Globally, we consume around 350 million tons of meat every year. However, there is a limit to our current diet in western countries. With unchanged eating habits, the world population could be too big to feed itself by 2050, when we reach a global population of almost 10 billion people.
Today you have already wasted a hundred liters of water without even realizing it. Where does that virtual water come from, you might ask? Well, it takes around 2400 liters of water to produce a single hamburger. That is the equivalent of showering for two months. Peter Hanlon, Deputy Director at GRACE Communications Foundation, explains why that number is so large:
”It takes a lot of grains or grasses to produce and grow these larger animals for meat. And all those grains and grasses take water to grow in turn. So the water footprint of meat is greater because you’re using products from lower on the food chain to grow something larger.”
The UN’s Food and Agriculture Organization estimates that by 2050, 1 in 5 developing countries will face water shortages. Tensions are expected to increase, as water scarcity becomes a reality for more people.
You are probably familiar with pictures of empty areas in rainforests. In order to make the land for livestock, animal agriculture is responsible for around 80% of the Amazon destruction. Cutting down the rainforest begets species extinction. The UN is reporting an estimate of up to 100 plant and animal species lost every day.
“Since 2016, an average of 28 million hectares have been cut down every year”, states The World Counts. “That’s one football field of forest lost every single second around the clock.”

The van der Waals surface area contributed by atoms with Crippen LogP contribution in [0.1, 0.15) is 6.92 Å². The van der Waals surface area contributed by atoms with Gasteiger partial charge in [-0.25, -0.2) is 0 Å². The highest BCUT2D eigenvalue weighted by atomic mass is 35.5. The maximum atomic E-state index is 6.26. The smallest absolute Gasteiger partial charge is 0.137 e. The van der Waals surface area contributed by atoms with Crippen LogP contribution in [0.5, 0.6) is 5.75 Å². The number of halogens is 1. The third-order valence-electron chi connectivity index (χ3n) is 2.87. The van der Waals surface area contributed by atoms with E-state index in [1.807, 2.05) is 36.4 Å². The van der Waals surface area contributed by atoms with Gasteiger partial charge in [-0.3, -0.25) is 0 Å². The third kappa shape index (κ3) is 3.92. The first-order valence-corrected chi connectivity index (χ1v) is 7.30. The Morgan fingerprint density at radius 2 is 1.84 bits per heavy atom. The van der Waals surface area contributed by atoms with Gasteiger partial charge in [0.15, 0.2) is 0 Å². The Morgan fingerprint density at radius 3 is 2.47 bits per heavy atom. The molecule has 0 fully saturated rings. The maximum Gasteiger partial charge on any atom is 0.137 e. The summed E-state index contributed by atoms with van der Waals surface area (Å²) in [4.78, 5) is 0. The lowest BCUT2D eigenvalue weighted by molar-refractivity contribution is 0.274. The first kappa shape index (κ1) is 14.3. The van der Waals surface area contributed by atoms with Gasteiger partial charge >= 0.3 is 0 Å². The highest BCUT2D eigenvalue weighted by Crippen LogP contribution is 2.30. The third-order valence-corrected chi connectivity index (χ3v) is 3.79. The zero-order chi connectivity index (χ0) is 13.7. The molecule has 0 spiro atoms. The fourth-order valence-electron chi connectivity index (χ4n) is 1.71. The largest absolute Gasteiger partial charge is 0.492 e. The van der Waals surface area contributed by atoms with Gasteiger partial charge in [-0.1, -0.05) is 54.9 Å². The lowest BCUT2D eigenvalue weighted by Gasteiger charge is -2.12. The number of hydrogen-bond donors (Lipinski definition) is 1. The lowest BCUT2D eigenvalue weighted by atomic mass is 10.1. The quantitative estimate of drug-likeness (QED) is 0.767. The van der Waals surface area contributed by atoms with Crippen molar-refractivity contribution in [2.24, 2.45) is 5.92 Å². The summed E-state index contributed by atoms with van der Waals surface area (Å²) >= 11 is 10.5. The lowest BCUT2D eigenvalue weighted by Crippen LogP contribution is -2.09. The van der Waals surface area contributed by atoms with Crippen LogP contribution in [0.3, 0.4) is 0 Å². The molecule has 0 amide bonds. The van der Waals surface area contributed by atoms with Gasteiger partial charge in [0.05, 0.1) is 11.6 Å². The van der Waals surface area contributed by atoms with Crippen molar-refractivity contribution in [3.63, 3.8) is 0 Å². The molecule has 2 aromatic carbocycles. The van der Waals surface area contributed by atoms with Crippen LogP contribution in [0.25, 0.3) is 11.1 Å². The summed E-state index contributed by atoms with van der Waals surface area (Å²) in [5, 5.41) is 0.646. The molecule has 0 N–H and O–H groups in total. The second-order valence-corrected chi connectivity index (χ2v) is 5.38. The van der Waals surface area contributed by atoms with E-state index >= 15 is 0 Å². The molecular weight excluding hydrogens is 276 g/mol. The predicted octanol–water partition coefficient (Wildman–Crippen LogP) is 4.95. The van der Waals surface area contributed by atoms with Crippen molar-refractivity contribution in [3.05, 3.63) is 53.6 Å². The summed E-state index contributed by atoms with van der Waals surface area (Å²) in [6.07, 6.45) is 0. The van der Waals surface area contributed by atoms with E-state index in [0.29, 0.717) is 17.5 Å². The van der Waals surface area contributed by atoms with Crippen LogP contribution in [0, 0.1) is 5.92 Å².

Fisheries are not only killing fish but also marine mammals, sea turtles, sea birds, and sharks. For every 1-pound of fish caught, 5 pounds of unintended marine species are caught and discarded as by-kill. Bycatch is usually thrown back dead or dying.
Greenhouse gases increase the heat in the atmosphere. They are responsible for the greenhouse effect, which ultimately leads to global warming. But where do they come from?
The emission from livestock is responsible for about 14.5 percent of total greenhouse gas emissions.
“One reason for this high level of emissions is that cows and sheep produce large quantities of methane,” writes Forbes. “As a greenhouse gas, methane is up to 34 times more potent than CO2.”
A stronger greenhouse effect will warm the ocean and partially melt glaciers and ice sheets, increasing the sea level. Ocean water also will expand if it warms, contributing further to sea-level rise.
While one person in Bangladesh is estimated to eat 4kg of meat every year, in America, it is 124kg. When asked about the connection between diet and wealth, science journalist Marta Zaraska comments:
“Over human history, meat symbolized wealth. Meat in human history was always something very hard to obtain, something that the rich were eating. Today, there is another layer. For many developing countries, in Asia, for example, a meat-based diet symbolizes the West. People are aspiring to that lifestyle.”
But if everyone shared the meat-heavy diet of the average American or European, we would face even stronger nutrition struggles globally.
THE BIGGER PICTURE
The background of our eating habits is concerning – but keep in mind that you can make a small change. Reducing your meat, egg, and dairy consumption can strongly cut down your carbon footprint. Our restaurant order and our grocery shopping make an impact. Whenever we go into a restaurant or a store, we make a decision. What is yours?
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